While this leg is the longest at 20km, it is considered to be equally achievable as the other legs due to the lovely stride out on Pipeline Track and less elevation than other legs. This leg will suit the speedy runners out there.

Each leg is a challenge and an epic achievement in it’s own right!
Download leg descriptions

kMR Ultra Profile

Download profile   Full logisitics table

Course video

3D Fly through


The Ultra solo is suitable for experienced trail runners and previous race experience will be needed for qualification - click here for qualifying run info.

Minimum 18yrs age, unless by exception and with parent/guardian consent; contact:

Mandatory gear list


This course is a beast and one of the toughest in Australia for its distance. You climb and descend almost 4,000m - equivalent of 3.3 times up and down kunanyi/Mt Wellington - on often steep and technical tracks, that are also in alpine areas. For your safety and the enjoyment of all, the ultra solo event is for experienced trail runners.

Everyone has until 15th March to complete run qualifiers. If you are not fit enough to complete by then, have a crack at the 25km – it is a very serious run for its distance also! Exceptions to the run qualifiers will only be made in very extenuating circumstances at the sole discretion of the event organisers.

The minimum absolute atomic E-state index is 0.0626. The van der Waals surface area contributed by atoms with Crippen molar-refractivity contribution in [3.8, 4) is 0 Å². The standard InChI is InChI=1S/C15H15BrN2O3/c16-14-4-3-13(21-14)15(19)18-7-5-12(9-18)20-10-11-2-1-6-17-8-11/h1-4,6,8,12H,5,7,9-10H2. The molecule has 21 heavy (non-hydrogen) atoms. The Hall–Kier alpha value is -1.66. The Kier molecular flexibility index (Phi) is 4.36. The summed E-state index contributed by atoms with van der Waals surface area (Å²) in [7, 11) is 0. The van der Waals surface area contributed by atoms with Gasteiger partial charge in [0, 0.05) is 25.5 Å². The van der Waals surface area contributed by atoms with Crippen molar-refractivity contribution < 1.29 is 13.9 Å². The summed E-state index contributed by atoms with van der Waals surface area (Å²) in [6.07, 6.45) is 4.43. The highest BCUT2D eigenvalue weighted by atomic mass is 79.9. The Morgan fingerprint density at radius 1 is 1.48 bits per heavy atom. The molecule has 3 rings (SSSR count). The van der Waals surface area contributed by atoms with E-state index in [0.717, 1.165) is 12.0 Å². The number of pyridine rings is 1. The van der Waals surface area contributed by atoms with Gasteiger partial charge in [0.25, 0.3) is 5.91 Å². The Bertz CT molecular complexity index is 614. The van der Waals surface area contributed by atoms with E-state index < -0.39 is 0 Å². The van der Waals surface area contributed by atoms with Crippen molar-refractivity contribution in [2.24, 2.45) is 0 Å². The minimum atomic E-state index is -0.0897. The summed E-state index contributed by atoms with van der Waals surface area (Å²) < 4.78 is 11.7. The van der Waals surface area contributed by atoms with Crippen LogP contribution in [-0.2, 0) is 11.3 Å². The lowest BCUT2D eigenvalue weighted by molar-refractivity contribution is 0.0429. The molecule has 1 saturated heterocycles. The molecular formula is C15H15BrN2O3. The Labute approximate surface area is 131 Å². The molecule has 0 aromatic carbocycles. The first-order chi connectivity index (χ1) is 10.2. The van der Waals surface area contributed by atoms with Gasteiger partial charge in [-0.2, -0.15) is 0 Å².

Yes, there is minimum age of 18yrs on race day, however, if you are under 18, have qualifying runs, and can demonstrate that you are suitably mentally and physically fit to undertake the run, and can provide parental consent. Please send an email to with a link to your strava or training log, a contactable running reference, and tell us why you want to run kMR Ultra solo.

No, go for it!

Whilst perhaps possible, it is very unlikely due to the steep and technical nature of the tracks and trails, and time resupplying at aid stations.

Yes absolutely! There will be random spot checks on course, and at the finish line. Anyone found without an item of mandatory gear will not be able to continue until they have all mandatory gear. Penalties or even disqualification in rare circumstances may be applied.

kunanyi pinnacle is typically 10 degrees cooler than the city.

Cut off times are designed to be fair and reasonable for all including slower runners. If your departure from the aid station is after the cut off time, you (and your team) will unfortunately be unable to continue in the event for safety reasons. Please see logistics section on this page for cut off times.

Junction Cabin is a great place for your family and friends to go for a walk to immerse in the slopes of kunanyi themselves and cheer you on. We recommend they walk up from the end of Lenah Valley road or across from the Springs. Much of the course is not accessible by vehicle and some of the aid stations are along narrow roads with limited parking available. However Mountain River, Cathedral, and Fern Tree aid stations are accessible for additional support crew being the relay team car.